Wayfair on Thursday announced Bob Sherwin will become chief marketing officer after Ed Macri, the company's current chief marketing and product officer, retires at the end of June.
Macri, who joined the online home goods retailer in 2007, helped to build out the company's marketing organization through industry partnerships and a proprietary advertising stack, among other things, according to a company press release.
The retailer announced its marketing team will now reside under Wayfair's Commercial organization, reporting to Chief Commercial Officer Steve Oblak.
Macri joined the online retailer at a time when it was still called CSN Stores — and operating more than 200 online stores, including AllModern.com, Luggage.com, Cookware.com and BedroomFurniture.com.
Since that time, the company has rebranded as Wayfair, consolidating all of those sites under one roof. The company has gone public and grown its customer base over the years.
"During his 14 years, Ed helped drive Wayfair's evolution from an e-commerce start-up to a leading global platform with more than $14 billion in 2020 revenue," CEO Niraj Shah said in a statement. "We are incredibly well positioned thanks to Ed's many contributions and his long term succession plan, and we know he shares our enthusiasm about the progress the marketing team will continue to make under Bob's leadership."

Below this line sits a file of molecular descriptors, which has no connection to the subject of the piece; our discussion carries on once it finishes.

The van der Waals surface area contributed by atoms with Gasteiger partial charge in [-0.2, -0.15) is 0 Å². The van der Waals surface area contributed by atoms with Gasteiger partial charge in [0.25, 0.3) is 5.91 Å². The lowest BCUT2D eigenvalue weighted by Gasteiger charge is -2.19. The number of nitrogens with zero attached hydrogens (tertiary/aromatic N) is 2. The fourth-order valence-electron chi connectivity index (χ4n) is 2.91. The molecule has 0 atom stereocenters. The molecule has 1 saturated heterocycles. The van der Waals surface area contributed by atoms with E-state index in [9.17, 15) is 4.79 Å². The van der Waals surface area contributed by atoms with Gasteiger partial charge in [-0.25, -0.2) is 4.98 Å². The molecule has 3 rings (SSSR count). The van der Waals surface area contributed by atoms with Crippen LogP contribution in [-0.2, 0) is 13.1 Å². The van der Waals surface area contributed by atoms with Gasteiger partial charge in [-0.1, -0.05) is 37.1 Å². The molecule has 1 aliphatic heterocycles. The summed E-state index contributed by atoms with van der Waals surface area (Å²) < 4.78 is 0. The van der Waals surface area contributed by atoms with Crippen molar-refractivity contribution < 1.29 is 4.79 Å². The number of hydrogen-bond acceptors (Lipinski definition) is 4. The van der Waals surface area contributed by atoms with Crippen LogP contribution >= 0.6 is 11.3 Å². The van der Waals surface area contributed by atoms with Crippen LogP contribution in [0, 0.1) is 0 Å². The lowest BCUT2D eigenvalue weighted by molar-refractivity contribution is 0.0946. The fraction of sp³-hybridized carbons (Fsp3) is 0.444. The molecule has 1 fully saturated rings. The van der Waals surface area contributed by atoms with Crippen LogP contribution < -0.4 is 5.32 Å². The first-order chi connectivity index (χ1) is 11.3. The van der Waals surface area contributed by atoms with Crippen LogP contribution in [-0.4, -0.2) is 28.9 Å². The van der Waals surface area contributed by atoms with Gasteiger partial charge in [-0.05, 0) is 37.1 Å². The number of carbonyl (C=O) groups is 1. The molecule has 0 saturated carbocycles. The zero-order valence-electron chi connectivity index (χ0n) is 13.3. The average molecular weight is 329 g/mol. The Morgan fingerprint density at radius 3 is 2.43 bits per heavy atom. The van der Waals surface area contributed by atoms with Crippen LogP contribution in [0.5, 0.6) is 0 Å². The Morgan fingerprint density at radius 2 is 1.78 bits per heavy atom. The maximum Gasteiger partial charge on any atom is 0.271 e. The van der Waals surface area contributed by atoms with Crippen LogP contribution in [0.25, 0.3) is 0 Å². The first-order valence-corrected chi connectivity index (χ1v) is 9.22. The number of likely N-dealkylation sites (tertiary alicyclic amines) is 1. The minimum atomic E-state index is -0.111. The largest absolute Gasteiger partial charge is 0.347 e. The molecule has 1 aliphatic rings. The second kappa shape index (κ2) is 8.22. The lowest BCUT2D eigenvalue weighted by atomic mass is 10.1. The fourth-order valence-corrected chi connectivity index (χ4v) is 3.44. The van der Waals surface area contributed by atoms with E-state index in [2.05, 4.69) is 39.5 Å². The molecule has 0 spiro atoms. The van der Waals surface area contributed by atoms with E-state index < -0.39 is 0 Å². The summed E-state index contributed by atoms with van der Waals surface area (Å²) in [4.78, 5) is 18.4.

In its most recent earnings, Wayfair reported fourth quarter revenue rose nearly 45% year over year to $3.7 billion, while its active customers grew 53.7% year over year to 31.2 million.
But Sherwin steps into the chief marketing role at a critical time for the company. Wayfair has continued to spend more on its advertising quarter after quarter, with its ad spend increasing 20.5% to $374.6 million in Q4, representing just over 10% of total net revenue. Up until recently — when the pandemic gave a boost to retailers operating in key categories, like home goods — those high advertising expenses hampered Wayfair's prospects of reaching profitability.
As more digitally native companies begin to trade publicly, it has become more apparent how difficult it is to reach profitability selling goods almost exclusively online. Pet retailer Chewy and mattress brand Casper have yet to turn a profit since their public debuts in 2019 and 2020, respectively.
And with the pandemic-fueled spending in the category likely subsiding in the future, as consumers begin to venture outside of their homes again, it puts retailers like Wayfair in a vulnerable position. The retailer is faced with weighing the advertising expenses necessary to acquire and retain customers online and its own profitability.